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Pulse of the Prairie
New Shafer Art Gallery exhibit opening
christina lamoureaux caravan
"Caravan" by Christina Lamoureaux

The Shafer Art Gallery will host an opening reception for the “Pulse of the Prairie” exhibit, featuring the Kansas-inspired works of artists Doloris Pederson and Christina Lamoureaux. The reception will be from 6-8 p.m. Friday, Jan. 16 in the gallery, located in the Fine Arts Building at Barton Community College. Artist talks and performances will be at 6:15 and 7:30 p.m.
Shafer Art Gallery director Dave Barnes said the exhibit is a great showcase of the beauty and intrigue of Kansas.
“A famous German theologian coined the term ‘numinous’ to describe experiences that are awesome and incredibly important but just can’t be describe in language,” he said.  “The artwork in the ‘Pulse of the Prairie’ exhibit evoke a numinous experience of the plains. The rhythm, the color, the sweep and underlying life-force of our Kansas environs are on full display. This show is about subtlety and deep listening.”
The reception will feature refreshments. Admission is free. The Shafer Gallery is open 10 a.m. to 5 p.m. Monday through Saturday.

Christina Lamoureaux

Christina Lamoureaux wears many creative hats, and she wears them all to tell a different part of her artistic story.  She uses various materials and techniques to produce layered creations including but not limited to clay, paper, canvas, paint, glaze, encaustics and various mixed media objects.
In addition to the art pieces she creates, she also utilizes storytelling and song writing to add even more depth to her body of work.  She spends much of her time outdoors navigating bike paths around Great Bend and Wilson Lake. It’s on these trips that she finds much of her inspiration.
“I want to capture the moment and share it in a story, song and a visual painting,” she said. “It becomes a very layered process. There is a discovery within each moment, and trying to capture it is a challenge; then being able to share it, and then pass it on.  That’s the whole experience.”
Lamoureaux said she has great curiosity regarding what she encounters in nature, which can be best summed up by an excerpt from her artist statement:  “It was while bike riding on the prairie trail that I saw, beneath my feet, huge paw prints. Questions about the prairie began to form. Those paw prints frozen in the stiff mud captured the pulse of what moved and breathed in my environment and imagination. My artistic response and deep appreciation for this environment directed my attention close to the earth. Richly layered prairie songs and sound began to add dimension in my imagination. My artwork represents a visual interpretation of my lyrical response to this compelling Pulse of the Prairie.”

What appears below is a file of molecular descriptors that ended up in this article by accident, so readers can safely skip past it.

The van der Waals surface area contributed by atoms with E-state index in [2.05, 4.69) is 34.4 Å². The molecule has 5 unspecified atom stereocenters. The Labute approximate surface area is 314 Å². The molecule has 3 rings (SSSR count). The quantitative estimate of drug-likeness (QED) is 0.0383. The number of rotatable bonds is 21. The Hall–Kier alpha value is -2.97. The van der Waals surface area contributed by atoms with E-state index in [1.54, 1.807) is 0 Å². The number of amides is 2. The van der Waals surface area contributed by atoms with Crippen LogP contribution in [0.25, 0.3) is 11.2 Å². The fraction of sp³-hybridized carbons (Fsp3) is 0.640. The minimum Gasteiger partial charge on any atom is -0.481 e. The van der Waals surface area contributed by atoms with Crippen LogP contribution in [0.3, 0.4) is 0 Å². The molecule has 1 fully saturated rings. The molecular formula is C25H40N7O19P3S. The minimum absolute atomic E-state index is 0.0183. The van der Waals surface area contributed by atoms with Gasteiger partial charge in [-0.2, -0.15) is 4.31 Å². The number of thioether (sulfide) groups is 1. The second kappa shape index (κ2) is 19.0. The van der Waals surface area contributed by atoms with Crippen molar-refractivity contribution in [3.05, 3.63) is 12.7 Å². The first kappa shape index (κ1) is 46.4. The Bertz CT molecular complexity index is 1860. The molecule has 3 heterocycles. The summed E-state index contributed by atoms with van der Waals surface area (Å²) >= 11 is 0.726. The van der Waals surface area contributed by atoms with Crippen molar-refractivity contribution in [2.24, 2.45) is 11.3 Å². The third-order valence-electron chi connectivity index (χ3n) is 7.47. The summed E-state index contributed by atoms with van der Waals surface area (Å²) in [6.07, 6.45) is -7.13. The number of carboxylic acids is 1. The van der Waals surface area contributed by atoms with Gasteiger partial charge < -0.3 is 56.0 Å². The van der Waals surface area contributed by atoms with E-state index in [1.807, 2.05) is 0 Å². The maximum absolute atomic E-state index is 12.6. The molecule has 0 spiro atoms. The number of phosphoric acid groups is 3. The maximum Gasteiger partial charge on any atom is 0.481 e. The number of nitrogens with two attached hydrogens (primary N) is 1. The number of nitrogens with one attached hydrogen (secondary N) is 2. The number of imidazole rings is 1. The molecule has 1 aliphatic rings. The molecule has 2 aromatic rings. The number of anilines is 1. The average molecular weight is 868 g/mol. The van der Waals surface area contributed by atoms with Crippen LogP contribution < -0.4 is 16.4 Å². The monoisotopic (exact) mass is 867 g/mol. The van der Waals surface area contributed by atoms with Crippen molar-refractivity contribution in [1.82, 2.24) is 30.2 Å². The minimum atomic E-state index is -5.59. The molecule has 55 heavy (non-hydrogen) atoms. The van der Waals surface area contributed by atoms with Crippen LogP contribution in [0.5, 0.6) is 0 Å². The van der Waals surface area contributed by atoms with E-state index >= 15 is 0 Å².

Doloris Pederson

Doloris Pederson takes a naturalistic approach to art.  She is a well-known on-location painter from Russell, but spent much of her life painting in the wide-open spaces of southern California. The climate of California allowed her to paint outdoors year-around. She has also done multiple paintings of Kansas landscapes, especially Cheyenne Bottoms. Her paintings are all created in real-time, on-site.
“I love nature,” she said. “When you’re on location, you get to experience first-handedly the atmosphere, the changing light and the sound of nature and the reflections of the sunlight on the water.”  
She said painting on-location is a rush for her.
“There’s an urgency of beginning and completion because the light changes quickly and the sun moves and before you know it the sun can be overhead and that affects the landscape,” she said. “I have an urgency to give it a voice and to make it come alive by capturing it how I momentarily felt.”
Pederson stressed that painting for her is about more than a final product. It’s about an organic connection that she has to all of her paintings because they tell the story of her actually being there and are thus biographical.
“I take pride in that what I paint is what I have experienced myself,” she said. “It’s generally from a region where I have had everyday experiences of that subject matter. Many times people assume that you simply want to paint something because it’s beautiful, but to me painting is falling in love.  It’s more than the surface.  It’s how I’m responding to the subject matter and how it is speaking to me.”

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